A federal grand jury in New York yesterday indicted two former labor union officials on charges of conspiring to impede last year's investigation of Labor Secretary Raymond J. Donovan.

Louis Sanzo, former president of Laborers Local 29, and Amadio Petito, once the local's secretary-treasurer, were also accused in separate counts of obstructing justice and perjury about no-show jobs at a subway project undertaken by Donovan's company, the Schiavone Construction Co. of Secaucus, N.J.

The indictment is the result of a six-month investigation by the Justice Department's Organized Crime Strike Force in Brooklyn. It was based largely on grand jury testimony from Sanzo and Petito in February, 1982, during the Donovan investigation.

Special Prosecutor Leon Silverman concluded last summer that "perjury and similar violations of law were committed by persons involved in the no-show scheme," but he said he had no jurisdiction in the matter because "no evidence linked Mr. Donovan to the no-shows."

Sanzo and Petito are in prison following convictions in unrelated cases involving Local 29, known as the Blasters Union. They will be arraigned March 24.

The allegations about "no-show" employes--real or fictitious people in whose names Schiavone made out paychecks but who did not do the work--were made several years ago by Mario Montuoro, a former Local 29 official, and Joyce Cole, the union's bookkeeper. They charged that Sanzo and other officials had cashed the checks for themselves.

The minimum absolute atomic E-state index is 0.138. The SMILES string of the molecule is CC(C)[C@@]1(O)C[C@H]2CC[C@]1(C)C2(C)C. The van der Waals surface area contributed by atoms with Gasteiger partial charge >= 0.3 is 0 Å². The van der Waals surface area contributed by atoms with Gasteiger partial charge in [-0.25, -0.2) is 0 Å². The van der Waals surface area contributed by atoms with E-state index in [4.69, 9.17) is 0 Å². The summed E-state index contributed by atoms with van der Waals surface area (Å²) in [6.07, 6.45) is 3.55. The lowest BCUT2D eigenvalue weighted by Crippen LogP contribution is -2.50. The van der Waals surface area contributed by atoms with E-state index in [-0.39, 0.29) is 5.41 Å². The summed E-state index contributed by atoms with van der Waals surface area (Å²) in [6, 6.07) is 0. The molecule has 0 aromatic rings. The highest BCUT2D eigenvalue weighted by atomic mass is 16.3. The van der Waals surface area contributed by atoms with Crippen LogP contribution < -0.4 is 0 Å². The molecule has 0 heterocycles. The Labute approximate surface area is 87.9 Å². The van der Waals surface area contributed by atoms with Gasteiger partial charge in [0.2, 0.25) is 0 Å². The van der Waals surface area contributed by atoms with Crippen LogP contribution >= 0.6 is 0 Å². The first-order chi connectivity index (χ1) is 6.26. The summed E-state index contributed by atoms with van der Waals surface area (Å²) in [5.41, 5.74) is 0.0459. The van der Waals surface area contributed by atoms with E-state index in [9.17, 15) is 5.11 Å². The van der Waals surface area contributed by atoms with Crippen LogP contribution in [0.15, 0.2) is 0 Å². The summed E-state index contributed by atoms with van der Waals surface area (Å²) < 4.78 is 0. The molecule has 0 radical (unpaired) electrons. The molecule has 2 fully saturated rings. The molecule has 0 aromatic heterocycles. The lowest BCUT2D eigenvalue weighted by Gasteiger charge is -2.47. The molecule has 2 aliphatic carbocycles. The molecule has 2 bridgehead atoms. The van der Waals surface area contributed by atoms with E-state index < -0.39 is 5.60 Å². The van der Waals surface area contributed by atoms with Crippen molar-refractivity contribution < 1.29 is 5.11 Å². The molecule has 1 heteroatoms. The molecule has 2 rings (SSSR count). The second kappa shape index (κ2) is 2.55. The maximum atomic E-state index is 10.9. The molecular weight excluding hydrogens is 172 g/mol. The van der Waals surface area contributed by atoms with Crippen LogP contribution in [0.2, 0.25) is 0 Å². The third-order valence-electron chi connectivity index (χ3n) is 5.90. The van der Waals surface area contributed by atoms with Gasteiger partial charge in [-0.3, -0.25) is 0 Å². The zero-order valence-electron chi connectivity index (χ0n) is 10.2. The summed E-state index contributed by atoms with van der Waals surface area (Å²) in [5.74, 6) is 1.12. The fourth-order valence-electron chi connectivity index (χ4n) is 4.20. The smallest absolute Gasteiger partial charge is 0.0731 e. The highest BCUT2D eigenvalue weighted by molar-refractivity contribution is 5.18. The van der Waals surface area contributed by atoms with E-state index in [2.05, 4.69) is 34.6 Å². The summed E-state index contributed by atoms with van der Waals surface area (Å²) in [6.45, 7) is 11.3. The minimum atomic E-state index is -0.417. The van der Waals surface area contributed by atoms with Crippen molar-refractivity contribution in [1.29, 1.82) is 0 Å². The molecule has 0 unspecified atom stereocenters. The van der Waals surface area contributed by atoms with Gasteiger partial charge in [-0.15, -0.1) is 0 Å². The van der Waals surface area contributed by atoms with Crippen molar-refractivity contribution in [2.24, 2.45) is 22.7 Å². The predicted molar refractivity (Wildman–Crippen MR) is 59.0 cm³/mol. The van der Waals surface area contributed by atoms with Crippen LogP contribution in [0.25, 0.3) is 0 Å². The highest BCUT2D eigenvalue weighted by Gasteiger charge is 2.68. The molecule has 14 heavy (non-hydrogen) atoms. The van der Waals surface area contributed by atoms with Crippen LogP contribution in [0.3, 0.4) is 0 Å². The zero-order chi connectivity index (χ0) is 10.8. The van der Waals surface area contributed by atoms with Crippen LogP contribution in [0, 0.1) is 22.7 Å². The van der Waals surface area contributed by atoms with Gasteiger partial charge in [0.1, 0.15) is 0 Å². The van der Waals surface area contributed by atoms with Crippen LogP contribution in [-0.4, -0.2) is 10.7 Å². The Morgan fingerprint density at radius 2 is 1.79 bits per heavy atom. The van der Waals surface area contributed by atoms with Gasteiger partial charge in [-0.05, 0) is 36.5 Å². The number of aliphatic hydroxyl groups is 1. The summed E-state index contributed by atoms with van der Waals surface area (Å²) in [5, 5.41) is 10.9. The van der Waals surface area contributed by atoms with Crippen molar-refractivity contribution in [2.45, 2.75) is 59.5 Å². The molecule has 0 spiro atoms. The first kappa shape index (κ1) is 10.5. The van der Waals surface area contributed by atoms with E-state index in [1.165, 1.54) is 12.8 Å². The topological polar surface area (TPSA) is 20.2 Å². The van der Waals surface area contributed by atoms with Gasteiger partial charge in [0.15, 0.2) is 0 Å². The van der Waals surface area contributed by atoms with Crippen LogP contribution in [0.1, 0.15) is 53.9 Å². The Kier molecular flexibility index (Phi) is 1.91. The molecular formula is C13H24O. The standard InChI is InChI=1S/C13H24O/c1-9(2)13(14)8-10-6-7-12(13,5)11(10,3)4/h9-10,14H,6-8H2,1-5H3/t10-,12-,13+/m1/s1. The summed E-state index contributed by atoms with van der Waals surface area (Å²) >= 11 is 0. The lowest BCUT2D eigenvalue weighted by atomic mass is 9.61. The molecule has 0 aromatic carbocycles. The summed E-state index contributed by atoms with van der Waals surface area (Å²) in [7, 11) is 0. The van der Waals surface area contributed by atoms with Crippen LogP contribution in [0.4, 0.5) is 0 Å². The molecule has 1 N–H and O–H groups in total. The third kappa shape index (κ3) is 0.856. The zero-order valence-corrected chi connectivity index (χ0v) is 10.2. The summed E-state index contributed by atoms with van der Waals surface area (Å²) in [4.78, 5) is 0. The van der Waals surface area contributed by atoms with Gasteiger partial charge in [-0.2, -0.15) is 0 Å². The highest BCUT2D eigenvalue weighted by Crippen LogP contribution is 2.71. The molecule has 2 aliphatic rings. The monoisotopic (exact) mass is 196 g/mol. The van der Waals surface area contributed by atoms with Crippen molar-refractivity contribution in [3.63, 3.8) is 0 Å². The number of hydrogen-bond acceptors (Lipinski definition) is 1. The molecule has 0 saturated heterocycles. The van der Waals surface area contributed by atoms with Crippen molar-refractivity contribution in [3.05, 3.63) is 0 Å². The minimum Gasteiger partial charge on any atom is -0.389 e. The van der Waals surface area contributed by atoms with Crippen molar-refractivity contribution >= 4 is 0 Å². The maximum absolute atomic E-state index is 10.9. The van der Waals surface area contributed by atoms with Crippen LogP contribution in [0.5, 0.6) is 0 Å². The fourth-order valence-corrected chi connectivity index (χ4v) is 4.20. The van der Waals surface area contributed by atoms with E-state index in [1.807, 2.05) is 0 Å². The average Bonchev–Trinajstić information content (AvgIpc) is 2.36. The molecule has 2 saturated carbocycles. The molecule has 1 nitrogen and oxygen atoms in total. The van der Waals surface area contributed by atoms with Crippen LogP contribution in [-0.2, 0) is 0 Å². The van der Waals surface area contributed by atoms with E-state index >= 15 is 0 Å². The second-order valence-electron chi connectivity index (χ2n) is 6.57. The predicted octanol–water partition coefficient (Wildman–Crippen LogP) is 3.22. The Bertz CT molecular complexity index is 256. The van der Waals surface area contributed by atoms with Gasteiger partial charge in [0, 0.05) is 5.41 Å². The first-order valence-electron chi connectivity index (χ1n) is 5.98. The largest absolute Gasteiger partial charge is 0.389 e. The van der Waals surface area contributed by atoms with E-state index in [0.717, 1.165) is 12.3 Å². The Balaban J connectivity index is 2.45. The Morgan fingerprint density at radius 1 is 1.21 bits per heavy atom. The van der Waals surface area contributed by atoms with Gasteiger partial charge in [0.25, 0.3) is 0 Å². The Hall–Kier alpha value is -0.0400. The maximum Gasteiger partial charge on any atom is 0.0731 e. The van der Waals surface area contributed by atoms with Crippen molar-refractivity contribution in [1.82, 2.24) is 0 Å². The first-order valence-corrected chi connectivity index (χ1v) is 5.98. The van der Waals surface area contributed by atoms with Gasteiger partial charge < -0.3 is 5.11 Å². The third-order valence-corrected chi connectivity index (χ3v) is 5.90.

The indictment charged that Silverman was trying to determine whether Donovan or other Schiavone officials were involved in such a scheme when Sanzo and Petito conspired to obstruct the inquiry.

The phantom jobs allegedly were set up on a Long Island City subway project that launched Donovan's company into the New York subway building business in 1975. The grand jury charged that Petito and Sanzo had lied about four no-show workers on that job: Artie Martin, now dead; John Busso, who reportedly ran a deodorizing company; Frank Russo, a fictional person, and an individual called "John Doe" in the indictment.

Sanzo and Petito were accused of plotting to get "John Doe" to make false and misleading statements during the Silverman investigation and of promising, in turn, to "direct customers to John Doe's business."

Government prosecutors declined to comment on "John Doe's" identity, but details in Silverman's report indicate that he is Carmine Buonanno, owner of a New York construction business. Records for the Long Island City subway project show that $21,542 in paychecks were issued in his name in 1977 and 1978.

Each of three counts against Sanzo and Petito carries a maximum prison term of five years and fines ranging from $5,000 to $10,000.

Labeled by government prosecutors in 1981 as a willing "front" for the Lucchese family of the Mafia, Sanzo is serving a three-year prison term for tax evasion and conspiracy to evade taxes. Petito was sentenced to four years in prison for contempt and perjury in the course of that same investigation.